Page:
If the department learns of . . . a possible infringement of the public rights relating to navigable waters, and the department determines that the public interest may not be adequately served by the imposition of a penalty or forfeiture, the department may proceed as provided in this paragraph . . . . The department may order a hearing under ch. 227 concerning the possible . . . infringement, and may request the hearing examiner to issue an order directing the responsible parties to perform or refrain from performing acts in order to fully protect the interests of the public in the navigable waters . . . .
Froebel cites to various sections of ch. 227, STATS., for his contention that the ALJ becomes the designee of the department. These provisions merely prescribe how hearings which the DNR is required to conduct are assigned to an ALJ. In that sense only is the ALJ a "designee" of the DNR, and these provisions do not allow for an interpretation that the DNR can, in effect, bring an action against itself.
Section 30.03(4)(a), STATS., clearly contemplates the DNR as the initiator of the proceedings. Likewise, it is the DNR which "may request the hearing examiner to issue an order." The DNR did not initiate a proceeding under this statute. Nor did the DNR ever request any ALJ to issue any order under this statute. Instead it was Froebel who requested the ALJ to order the DNR to take remedial action. We hold that § 30.03(4)(a) does not contemplate the scenario envisioned by Froebel in which the DNR would bring an enforcement action against itself.
We therefore reject Froebel's attempt to liken this case to those in which the ALJ, acting upon a request of the DNR, has ordered private parties to take remedial action. See Application of Aqua Sports, Inc., for a Permit to Construct, Operate and Maintain Four Piers on the Bed of Lake Delton, Village of Lake Delton, Sauk County, Wisconsin , Case No. 3-SD-85-709, 1985 WL 21112 (Wis. Div. Hrg. App.) ("[T]he Department requested that the hearing serve as a hearing under sec. 30.03, Stats., and that an order, if deemed proper under that section be issued subsequent to the hearing."); In the Matter of the Complaint of Anthony and Lucille Lemanski and John and Claudia Niemiec Regarding an Alleged Illegal Pier Owned and Maintained by John W. and Linda L. Meudt, et al. , Case No. 3-SD-81-904, 1983 WL 17839 (Wis. Dept. Nat. Res.) ("The Division of Natural Resources Hearings has the authority pursuant to secs. 227.012 and 30.03(4)(a), Stats., to issue an order directing parties . . . to perform or refrain from performing such acts as may be necessary to fully protect and effectuate the interests of the public in those navigable waters."). In these instances, it was the DNR which sought remedial action against certain entities — not the other way around as in this case.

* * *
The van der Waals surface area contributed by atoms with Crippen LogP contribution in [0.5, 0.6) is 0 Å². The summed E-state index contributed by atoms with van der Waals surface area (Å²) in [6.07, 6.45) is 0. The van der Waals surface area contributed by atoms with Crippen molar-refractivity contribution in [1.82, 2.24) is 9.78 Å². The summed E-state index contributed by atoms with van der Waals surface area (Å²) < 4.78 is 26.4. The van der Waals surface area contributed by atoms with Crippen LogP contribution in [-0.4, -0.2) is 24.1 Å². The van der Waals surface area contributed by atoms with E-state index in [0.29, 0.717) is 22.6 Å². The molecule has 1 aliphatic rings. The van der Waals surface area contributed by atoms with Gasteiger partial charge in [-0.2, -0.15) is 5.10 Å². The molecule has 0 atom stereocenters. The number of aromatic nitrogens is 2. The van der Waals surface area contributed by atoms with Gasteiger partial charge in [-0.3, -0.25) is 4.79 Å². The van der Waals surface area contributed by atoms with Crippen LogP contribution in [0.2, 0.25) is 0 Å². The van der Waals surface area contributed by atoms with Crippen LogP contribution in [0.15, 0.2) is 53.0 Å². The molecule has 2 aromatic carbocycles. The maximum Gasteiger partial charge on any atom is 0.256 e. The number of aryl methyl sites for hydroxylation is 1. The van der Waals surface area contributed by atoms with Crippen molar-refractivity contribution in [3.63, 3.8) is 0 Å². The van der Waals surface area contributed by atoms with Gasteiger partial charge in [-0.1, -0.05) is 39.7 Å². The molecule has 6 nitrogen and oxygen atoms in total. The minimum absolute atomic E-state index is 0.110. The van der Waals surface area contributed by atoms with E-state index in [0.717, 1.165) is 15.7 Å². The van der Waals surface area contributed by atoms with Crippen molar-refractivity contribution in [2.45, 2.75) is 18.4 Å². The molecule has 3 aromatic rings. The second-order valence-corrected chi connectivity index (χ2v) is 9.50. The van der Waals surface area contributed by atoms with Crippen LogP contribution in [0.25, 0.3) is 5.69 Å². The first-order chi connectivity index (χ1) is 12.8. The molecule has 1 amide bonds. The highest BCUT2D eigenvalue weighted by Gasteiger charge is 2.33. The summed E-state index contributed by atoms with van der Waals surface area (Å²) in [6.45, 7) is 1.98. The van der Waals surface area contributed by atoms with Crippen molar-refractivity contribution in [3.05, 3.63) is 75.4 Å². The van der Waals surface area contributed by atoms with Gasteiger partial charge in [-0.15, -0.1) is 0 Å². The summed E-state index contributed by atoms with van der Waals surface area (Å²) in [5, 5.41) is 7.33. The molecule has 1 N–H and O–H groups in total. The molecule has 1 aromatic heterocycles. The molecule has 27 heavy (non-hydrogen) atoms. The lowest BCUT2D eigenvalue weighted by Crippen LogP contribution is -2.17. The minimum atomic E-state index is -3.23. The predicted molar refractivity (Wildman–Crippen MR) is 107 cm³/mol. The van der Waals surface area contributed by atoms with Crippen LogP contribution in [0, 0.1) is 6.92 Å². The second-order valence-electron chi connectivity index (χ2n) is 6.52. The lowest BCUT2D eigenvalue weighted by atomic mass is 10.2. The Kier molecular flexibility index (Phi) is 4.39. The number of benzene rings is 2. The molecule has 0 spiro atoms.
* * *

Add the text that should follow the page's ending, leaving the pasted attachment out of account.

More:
Moreover, the ALJ correctly noted that the "instant proceeding was not noticed as a sec. 30.03, STATS., enforcement proceeding." Such a proceeding is brought after the DNR determines that "the public interest may not be adequately served by the imposition of a penalty or forfeiture." See § 30.03(4)(a), STATS. Again, the plain language of the statute contemplates the DNR as the enforcer, not the object, of an enforcement action. Here, the DNR did not consider or request a penalty or forfeiture against itself. Instead, the hearing before the ALJ was noticed upon Froebel's request for a contested case hearing under ch. 227, STATS., not as an enforcement proceeding under § 30.03(4)(a). Contrary to Froebel's assertion, § 30.03(4)(a) does not authorize the ALJ to order the DNR to take specific remedial action.